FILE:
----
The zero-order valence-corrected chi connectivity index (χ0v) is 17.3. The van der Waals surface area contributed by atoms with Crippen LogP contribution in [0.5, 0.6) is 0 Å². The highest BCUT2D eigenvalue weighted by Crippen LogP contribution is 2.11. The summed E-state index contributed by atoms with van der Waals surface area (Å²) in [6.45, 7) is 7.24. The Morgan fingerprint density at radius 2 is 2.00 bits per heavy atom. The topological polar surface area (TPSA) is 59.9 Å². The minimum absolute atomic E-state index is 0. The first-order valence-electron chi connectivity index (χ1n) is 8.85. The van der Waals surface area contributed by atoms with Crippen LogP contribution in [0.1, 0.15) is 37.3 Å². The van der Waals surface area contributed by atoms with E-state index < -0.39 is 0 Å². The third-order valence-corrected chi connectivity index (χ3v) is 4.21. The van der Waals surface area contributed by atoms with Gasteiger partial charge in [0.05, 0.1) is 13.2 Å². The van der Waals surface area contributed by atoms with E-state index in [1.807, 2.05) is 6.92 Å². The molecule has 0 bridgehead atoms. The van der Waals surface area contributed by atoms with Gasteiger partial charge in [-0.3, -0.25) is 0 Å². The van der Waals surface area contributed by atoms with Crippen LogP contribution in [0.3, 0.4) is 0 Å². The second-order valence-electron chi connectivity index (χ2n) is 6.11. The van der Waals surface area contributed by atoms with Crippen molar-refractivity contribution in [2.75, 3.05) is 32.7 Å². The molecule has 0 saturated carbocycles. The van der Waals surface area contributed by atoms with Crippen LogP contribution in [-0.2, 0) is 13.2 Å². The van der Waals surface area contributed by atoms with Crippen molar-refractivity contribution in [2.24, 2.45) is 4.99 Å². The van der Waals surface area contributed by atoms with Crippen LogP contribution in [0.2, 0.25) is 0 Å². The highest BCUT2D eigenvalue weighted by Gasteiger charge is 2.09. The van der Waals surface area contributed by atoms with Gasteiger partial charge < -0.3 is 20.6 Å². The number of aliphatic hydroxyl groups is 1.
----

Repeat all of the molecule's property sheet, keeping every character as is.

The zero-order valence-corrected chi connectivity index (χ0v) is 17.3. The van der Waals surface area contributed by atoms with Crippen LogP contribution in [0.5, 0.6) is 0 Å². The highest BCUT2D eigenvalue weighted by Crippen LogP contribution is 2.11. The summed E-state index contributed by atoms with van der Waals surface area (Å²) in [6.45, 7) is 7.24. The Morgan fingerprint density at radius 2 is 2.00 bits per heavy atom. The topological polar surface area (TPSA) is 59.9 Å². The minimum absolute atomic E-state index is 0. The first-order valence-electron chi connectivity index (χ1n) is 8.85. The van der Waals surface area contributed by atoms with Crippen LogP contribution in [0.1, 0.15) is 37.3 Å². The van der Waals surface area contributed by atoms with E-state index < -0.39 is 0 Å². The third-order valence-corrected chi connectivity index (χ3v) is 4.21. The van der Waals surface area contributed by atoms with Gasteiger partial charge in [0.05, 0.1) is 13.2 Å². The van der Waals surface area contributed by atoms with E-state index in [1.807, 2.05) is 6.92 Å². The molecule has 0 bridgehead atoms. The van der Waals surface area contributed by atoms with Gasteiger partial charge in [-0.3, -0.25) is 0 Å². The van der Waals surface area contributed by atoms with Crippen LogP contribution in [0.3, 0.4) is 0 Å². The second-order valence-electron chi connectivity index (χ2n) is 6.11. The van der Waals surface area contributed by atoms with Crippen molar-refractivity contribution in [2.75, 3.05) is 32.7 Å². The molecule has 0 saturated carbocycles. The van der Waals surface area contributed by atoms with Crippen LogP contribution in [-0.2, 0) is 13.2 Å². The van der Waals surface area contributed by atoms with Crippen molar-refractivity contribution in [2.24, 2.45) is 4.99 Å². The van der Waals surface area contributed by atoms with Crippen LogP contribution in [0.2, 0.25) is 0 Å². The highest BCUT2D eigenvalue weighted by Gasteiger charge is 2.09. The van der Waals surface area contributed by atoms with Gasteiger partial charge < -0.3 is 20.6 Å². The number of aliphatic hydroxyl groups is 1.